The time it takes to develop a healthy fish population in a farm pond is directly related to pond fertility.
Ponds are a staple of the farm landscape. Many have a primary purpose of watering livestock or providing irrigation for crops, but they can easily double as high-quality fisheries with proper construction and management. Nothing is more “country” than a lazy afternoon of fishing on the farm. It’s fun for young and old, and a farm pond full of fish provides the added benefit of farm-raised food for the table.
Managing an existing farm pond or creating the right pond is the key to years of enjoyment. On the other hand, poor pond construction or the wrong pond choice can not only be frustrating, but it can quickly become a money pit.
Preparing for a Farm Pond
Look for some basic features to turn an existing farm pond into a fish pond. The pond should be at least 1 acre in size. Smaller ponds can work, but pose some difficulties in managing the fish population.
Fish ponds should be at least 6 feet deep, but no more than 12 to 15 feet deep. The water level should have a mechanism of control, such as a sleeved standpipe fitted with a cut-off valve at the bottom. The pipe and cut-off valve control water levels by allowing you to remove lower, unoxygenated water.
Finally, look for obvious problems, including inconsistent pond water levels, leaks in dams, or extensive vegetation in the pond, such as algae, cattails or phragmites. Depending on the severity of the problem, it might be better to start anew, rather than try to fix an old pond problem, especially if it involves your dam or basin.
Whether evaluating an existing farm pond or building a new one, focus on the pond’s location. Farm sites should be evaluated from two perspectives: ability to support a pond and safety should a dam fail.
Kerry Prather, a fisheries biologist with more than 20 years’ experience and owner of Bluegrass Lake Management, LLC, recommends finding a site that has a strong clay base with 12 acres of watershed—the area of land where all of the water under it or draining off of it goes—per acre of pond. Starting with these parameters yields a pond resistant to leaks and establishes a source of water that keeps your pond in balance. Having too much water can increase sedimentation, introduce pollutants at higher rates and strain dams. Of course, having too little water creates problems with maintaining water depth, which can lead to vegetation encroachment, poor fish growth and oxygen depletion.
Paying close attention to the pond’s watershed is critically important. The best watersheds are dominated by trees or grasses. Pond vegetation provides an outstanding filter, so pollutants, like nutrients from fertilizers, manure, pesticides and sediment, are minimized. Row crops on the surrounding site will introduce pollutants and sediments; however, their effects can be mitigated if source waterways are planted in vegetation and row-crop fields are buffered by vegetation. Nutrients are important to a pond for promoting strong fish growth, but a well-managed fertilizing regimen is better than attempting to eliminate excessive nutrients from the source watershed.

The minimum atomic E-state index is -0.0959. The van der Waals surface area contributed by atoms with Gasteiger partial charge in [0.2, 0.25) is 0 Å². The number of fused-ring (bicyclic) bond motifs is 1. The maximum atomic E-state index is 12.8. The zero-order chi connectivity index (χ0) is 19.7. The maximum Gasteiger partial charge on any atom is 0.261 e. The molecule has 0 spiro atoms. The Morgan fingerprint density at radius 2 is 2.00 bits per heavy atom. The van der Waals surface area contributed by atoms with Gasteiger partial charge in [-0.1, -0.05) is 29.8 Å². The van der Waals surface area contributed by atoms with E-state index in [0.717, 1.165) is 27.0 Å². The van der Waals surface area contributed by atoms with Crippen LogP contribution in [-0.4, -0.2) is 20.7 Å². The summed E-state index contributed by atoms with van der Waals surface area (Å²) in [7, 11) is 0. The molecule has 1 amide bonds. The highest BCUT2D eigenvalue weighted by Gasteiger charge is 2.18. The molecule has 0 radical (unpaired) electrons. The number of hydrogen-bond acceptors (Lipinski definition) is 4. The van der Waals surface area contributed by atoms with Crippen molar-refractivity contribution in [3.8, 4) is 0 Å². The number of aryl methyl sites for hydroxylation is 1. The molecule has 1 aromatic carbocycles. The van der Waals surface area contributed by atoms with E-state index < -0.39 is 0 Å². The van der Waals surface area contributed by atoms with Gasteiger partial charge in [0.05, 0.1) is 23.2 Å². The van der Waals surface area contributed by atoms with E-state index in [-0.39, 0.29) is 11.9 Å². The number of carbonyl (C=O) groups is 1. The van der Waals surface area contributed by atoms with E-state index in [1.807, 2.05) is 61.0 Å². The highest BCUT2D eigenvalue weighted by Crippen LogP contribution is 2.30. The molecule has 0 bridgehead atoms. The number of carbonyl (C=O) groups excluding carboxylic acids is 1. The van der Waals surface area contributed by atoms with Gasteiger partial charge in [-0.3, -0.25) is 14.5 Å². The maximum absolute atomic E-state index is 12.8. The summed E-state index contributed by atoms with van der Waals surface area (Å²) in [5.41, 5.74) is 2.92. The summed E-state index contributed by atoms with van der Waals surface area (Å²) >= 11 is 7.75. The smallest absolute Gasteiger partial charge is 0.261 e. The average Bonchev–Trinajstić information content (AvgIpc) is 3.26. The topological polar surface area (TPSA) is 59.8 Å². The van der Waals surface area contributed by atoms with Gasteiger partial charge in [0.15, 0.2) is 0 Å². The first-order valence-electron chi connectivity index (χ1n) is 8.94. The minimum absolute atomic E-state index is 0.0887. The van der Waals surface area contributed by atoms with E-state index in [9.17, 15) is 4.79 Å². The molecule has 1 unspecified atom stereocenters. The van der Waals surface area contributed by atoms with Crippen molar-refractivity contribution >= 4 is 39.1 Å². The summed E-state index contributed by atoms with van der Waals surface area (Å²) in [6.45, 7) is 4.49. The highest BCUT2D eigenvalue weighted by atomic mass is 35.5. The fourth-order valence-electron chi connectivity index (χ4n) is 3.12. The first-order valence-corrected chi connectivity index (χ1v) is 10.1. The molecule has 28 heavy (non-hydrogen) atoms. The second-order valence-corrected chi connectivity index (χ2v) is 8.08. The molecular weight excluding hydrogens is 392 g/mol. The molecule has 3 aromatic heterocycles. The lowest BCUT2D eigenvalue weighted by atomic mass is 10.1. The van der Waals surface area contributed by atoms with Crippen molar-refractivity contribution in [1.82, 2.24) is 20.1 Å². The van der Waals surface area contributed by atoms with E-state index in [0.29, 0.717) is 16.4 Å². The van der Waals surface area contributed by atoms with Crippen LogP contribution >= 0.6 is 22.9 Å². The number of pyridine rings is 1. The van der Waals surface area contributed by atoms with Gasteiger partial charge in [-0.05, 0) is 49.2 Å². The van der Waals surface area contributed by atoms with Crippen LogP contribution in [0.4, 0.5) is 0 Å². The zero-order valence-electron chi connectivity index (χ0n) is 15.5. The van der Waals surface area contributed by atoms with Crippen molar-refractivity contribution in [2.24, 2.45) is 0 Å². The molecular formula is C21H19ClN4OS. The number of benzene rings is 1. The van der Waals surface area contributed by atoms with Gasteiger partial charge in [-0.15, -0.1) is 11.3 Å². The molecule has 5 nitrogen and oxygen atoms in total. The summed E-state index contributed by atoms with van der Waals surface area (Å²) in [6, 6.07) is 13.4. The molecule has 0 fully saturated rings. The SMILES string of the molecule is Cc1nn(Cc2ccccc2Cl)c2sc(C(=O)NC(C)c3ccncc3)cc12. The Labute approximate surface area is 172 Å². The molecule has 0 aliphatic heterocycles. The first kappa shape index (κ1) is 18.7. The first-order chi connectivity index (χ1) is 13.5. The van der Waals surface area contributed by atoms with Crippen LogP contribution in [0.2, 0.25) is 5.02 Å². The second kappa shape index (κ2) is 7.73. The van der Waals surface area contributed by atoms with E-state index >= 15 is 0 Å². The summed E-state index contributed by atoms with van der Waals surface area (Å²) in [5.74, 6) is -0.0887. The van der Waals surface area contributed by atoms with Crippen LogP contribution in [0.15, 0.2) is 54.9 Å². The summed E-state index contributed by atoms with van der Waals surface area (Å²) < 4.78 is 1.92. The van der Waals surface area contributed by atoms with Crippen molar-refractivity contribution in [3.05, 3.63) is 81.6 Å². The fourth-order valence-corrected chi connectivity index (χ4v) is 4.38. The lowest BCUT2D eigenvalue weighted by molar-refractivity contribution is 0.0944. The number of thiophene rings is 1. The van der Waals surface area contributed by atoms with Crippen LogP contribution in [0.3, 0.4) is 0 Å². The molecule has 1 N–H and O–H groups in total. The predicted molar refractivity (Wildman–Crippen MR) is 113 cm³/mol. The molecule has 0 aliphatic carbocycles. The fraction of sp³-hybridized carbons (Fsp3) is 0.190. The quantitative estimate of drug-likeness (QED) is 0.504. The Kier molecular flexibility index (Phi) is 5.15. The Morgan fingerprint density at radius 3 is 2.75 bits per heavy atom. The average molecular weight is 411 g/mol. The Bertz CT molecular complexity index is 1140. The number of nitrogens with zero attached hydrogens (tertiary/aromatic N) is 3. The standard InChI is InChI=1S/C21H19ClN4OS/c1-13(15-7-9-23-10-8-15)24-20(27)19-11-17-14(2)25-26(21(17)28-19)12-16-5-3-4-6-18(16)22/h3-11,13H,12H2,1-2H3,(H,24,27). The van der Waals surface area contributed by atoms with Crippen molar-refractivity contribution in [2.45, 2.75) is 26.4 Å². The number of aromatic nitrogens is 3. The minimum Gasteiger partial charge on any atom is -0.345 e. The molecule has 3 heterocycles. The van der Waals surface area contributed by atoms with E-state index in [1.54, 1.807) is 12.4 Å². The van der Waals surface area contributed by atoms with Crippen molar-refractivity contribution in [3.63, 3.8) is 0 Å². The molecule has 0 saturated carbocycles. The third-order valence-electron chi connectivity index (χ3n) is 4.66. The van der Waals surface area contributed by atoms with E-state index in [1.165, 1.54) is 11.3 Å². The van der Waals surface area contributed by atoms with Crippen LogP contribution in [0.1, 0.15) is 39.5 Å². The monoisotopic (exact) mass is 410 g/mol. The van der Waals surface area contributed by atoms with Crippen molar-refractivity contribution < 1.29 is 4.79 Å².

Finally, don’t ignore other landscape features that may bring unwanted problems to your pond. Look for pollution sources like sewers, storage tanks and even other bodies of water. Ponds and rivers that flood can bring unwanted materials—most commonly, unwanted fish species—to your fishing hole.
Pond and the Farm Landscape
We’ve focused extensively on what comes into your farm pond, but ignoring the outlet could be catastrophic. A pond is a man-made body of water held by a dam. Dams can leak, deteriorate and fail. A wave of water can be a destructive force, so be cautious about what’s downstream. Roads, homes, railroad tracks and barns, to mention a few structures, should be avoided below any new pond construction.
Dams are the backbone of a farm pond. The Natural Resources Conservation Service recommends your farm pond be situated where the maximum volume of water can be maintained with the least amount of soil movement. Take advantage of nature bowls so dams are not as large. Clay should be the predominant soil on the farm pond site. It can be used to create your levee, dam core and seal for your farm pond’s basin. The basin should decline rapidly to a depth of 2 or 3 feet along the pond edge. This helps control pond vegetation problems and improves fishing. Include a drain that gives you control of the water level, including total pond drainage.
This dam is holding back a large volume of water, so include experts in your pond’s construction. They can help determine spillway needs, design your drain pipes and make sure your pond fits your watershed. Seek professionals from companies with extensive experience in pond construction or agencies such as NRCS or state fish and wildlife agencies.
If you’re building a farm pond from scratch, clearly define the role of the pond on your farm. This will give you the opportunity to manage the outflow of your pond during construction for other purposes.
Drain pipes can be installed to fill livestock tanks. You can also grant livestock access to your ponds through fencing, but it’s highly recommended to use a drain pipe from your pond to fill a tank instead of allowing them access to the banks. Keeping hooves out of the pond minimizes soil particles in the water column and keeps out animal waste.
A fence should be installed roughly 60 feet around the pond’s perimeter. Plant the area within the fence with shrubs and grasses that benefit wildlife, and you’ll attract more critters to your farm and provide a natural filter for your pond. This vegetative buffer will help filter water coming into the pond, controlling excessive nutrients and other pollutants.
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